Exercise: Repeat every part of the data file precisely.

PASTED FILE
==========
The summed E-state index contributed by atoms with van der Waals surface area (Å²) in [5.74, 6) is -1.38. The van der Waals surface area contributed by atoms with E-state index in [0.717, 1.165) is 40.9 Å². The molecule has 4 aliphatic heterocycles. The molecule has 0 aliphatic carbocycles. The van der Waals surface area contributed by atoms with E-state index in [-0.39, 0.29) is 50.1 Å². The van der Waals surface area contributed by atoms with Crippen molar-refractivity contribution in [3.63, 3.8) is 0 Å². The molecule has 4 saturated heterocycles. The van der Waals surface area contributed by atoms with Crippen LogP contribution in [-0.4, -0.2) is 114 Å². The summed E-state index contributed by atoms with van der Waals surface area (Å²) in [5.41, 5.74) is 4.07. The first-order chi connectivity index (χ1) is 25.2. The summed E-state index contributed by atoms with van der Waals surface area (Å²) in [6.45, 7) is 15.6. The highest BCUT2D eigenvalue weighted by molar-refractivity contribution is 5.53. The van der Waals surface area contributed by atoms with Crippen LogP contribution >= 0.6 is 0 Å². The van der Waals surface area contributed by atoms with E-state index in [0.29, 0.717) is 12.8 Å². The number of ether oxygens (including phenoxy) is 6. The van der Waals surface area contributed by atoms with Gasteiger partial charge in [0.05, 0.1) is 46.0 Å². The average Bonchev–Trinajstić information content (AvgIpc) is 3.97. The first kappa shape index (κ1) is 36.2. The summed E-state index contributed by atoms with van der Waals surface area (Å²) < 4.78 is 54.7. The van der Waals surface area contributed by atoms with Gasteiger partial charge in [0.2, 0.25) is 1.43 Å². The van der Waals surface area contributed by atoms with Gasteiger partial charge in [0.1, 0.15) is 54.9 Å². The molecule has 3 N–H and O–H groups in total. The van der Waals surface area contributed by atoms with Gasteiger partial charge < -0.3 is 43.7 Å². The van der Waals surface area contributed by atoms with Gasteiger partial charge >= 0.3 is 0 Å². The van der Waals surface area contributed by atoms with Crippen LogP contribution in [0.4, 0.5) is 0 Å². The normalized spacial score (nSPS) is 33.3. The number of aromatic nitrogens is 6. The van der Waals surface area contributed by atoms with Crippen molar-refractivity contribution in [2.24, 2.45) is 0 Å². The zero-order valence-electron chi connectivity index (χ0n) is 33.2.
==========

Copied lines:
The summed E-state index contributed by atoms with van der Waals surface area (Å²) in [5.74, 6) is -1.38. The van der Waals surface area contributed by atoms with E-state index in [0.717, 1.165) is 40.9 Å². The molecule has 4 aliphatic heterocycles. The molecule has 0 aliphatic carbocycles. The van der Waals surface area contributed by atoms with E-state index in [-0.39, 0.29) is 50.1 Å². The van der Waals surface area contributed by atoms with Crippen molar-refractivity contribution in [3.63, 3.8) is 0 Å². The molecule has 4 saturated heterocycles. The van der Waals surface area contributed by atoms with Crippen LogP contribution in [-0.4, -0.2) is 114 Å². The summed E-state index contributed by atoms with van der Waals surface area (Å²) in [5.41, 5.74) is 4.07. The first-order chi connectivity index (χ1) is 25.2. The summed E-state index contributed by atoms with van der Waals surface area (Å²) in [6.45, 7) is 15.6. The highest BCUT2D eigenvalue weighted by molar-refractivity contribution is 5.53. The van der Waals surface area contributed by atoms with Crippen LogP contribution >= 0.6 is 0 Å². The van der Waals surface area contributed by atoms with E-state index in [0.29, 0.717) is 12.8 Å². The number of ether oxygens (including phenoxy) is 6. The van der Waals surface area contributed by atoms with Gasteiger partial charge in [0.05, 0.1) is 46.0 Å². The average Bonchev–Trinajstić information content (AvgIpc) is 3.97. The first kappa shape index (κ1) is 36.2. The summed E-state index contributed by atoms with van der Waals surface area (Å²) < 4.78 is 54.7. The van der Waals surface area contributed by atoms with Gasteiger partial charge in [0.2, 0.25) is 1.43 Å². The van der Waals surface area contributed by atoms with Gasteiger partial charge in [0.1, 0.15) is 54.9 Å². The molecule has 3 N–H and O–H groups in total. The van der Waals surface area contributed by atoms with Gasteiger partial charge < -0.3 is 43.7 Å². The van der Waals surface area contributed by atoms with Gasteiger partial charge >= 0.3 is 0 Å². The van der Waals surface area contributed by atoms with Crippen LogP contribution in [0.4, 0.5) is 0 Å². The normalized spacial score (nSPS) is 33.3. The number of aromatic nitrogens is 6. The van der Waals surface area contributed by atoms with Crippen molar-refractivity contribution in [2.24, 2.45) is 0 Å². The zero-order valence-electron chi connectivity index (χ0n) is 33.2.